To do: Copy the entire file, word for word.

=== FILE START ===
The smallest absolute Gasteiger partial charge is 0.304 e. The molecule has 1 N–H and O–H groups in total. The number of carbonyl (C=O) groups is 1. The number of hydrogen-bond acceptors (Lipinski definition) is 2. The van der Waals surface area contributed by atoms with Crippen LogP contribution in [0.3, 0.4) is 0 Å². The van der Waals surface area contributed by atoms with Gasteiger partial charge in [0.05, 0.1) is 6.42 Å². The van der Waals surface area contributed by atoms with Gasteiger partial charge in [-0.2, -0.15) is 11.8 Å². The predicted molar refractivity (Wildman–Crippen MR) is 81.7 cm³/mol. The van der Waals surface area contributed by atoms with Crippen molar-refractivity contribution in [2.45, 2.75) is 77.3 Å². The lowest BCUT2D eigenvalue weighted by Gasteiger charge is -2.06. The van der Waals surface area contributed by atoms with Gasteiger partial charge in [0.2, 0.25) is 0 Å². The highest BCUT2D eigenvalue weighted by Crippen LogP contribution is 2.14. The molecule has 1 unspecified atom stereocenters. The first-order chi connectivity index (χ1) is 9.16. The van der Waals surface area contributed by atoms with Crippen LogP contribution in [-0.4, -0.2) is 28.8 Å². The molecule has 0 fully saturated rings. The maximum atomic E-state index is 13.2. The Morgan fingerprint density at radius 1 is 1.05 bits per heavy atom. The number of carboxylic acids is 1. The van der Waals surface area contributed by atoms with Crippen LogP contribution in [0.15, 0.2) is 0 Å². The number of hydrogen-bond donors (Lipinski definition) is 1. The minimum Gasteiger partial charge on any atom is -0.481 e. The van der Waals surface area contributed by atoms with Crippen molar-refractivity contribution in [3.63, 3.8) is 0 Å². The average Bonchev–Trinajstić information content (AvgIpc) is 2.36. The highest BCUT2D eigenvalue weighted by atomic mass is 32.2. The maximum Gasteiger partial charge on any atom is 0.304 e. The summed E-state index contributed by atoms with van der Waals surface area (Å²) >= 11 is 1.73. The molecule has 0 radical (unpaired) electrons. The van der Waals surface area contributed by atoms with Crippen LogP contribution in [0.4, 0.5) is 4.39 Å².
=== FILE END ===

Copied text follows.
The smallest absolute Gasteiger partial charge is 0.304 e. The molecule has 1 N–H and O–H groups in total. The number of carbonyl (C=O) groups is 1. The number of hydrogen-bond acceptors (Lipinski definition) is 2. The van der Waals surface area contributed by atoms with Crippen LogP contribution in [0.3, 0.4) is 0 Å². The van der Waals surface area contributed by atoms with Gasteiger partial charge in [0.05, 0.1) is 6.42 Å². The van der Waals surface area contributed by atoms with Gasteiger partial charge in [-0.2, -0.15) is 11.8 Å². The predicted molar refractivity (Wildman–Crippen MR) is 81.7 cm³/mol. The van der Waals surface area contributed by atoms with Crippen molar-refractivity contribution in [2.45, 2.75) is 77.3 Å². The lowest BCUT2D eigenvalue weighted by Gasteiger charge is -2.06. The van der Waals surface area contributed by atoms with Gasteiger partial charge in [0.2, 0.25) is 0 Å². The highest BCUT2D eigenvalue weighted by Crippen LogP contribution is 2.14. The molecule has 1 unspecified atom stereocenters. The first-order chi connectivity index (χ1) is 9.16. The van der Waals surface area contributed by atoms with Crippen LogP contribution in [-0.4, -0.2) is 28.8 Å². The molecule has 0 fully saturated rings. The maximum atomic E-state index is 13.2. The Morgan fingerprint density at radius 1 is 1.05 bits per heavy atom. The number of carboxylic acids is 1. The van der Waals surface area contributed by atoms with Crippen LogP contribution in [0.15, 0.2) is 0 Å². The number of hydrogen-bond donors (Lipinski definition) is 1. The minimum Gasteiger partial charge on any atom is -0.481 e. The van der Waals surface area contributed by atoms with Crippen molar-refractivity contribution in [3.63, 3.8) is 0 Å². The average Bonchev–Trinajstić information content (AvgIpc) is 2.36. The highest BCUT2D eigenvalue weighted by atomic mass is 32.2. The maximum Gasteiger partial charge on any atom is 0.304 e. The summed E-state index contributed by atoms with van der Waals surface area (Å²) >= 11 is 1.73. The molecule has 0 radical (unpaired) electrons. The van der Waals surface area contributed by atoms with Crippen LogP contribution in [0.4, 0.5) is 4.39 Å².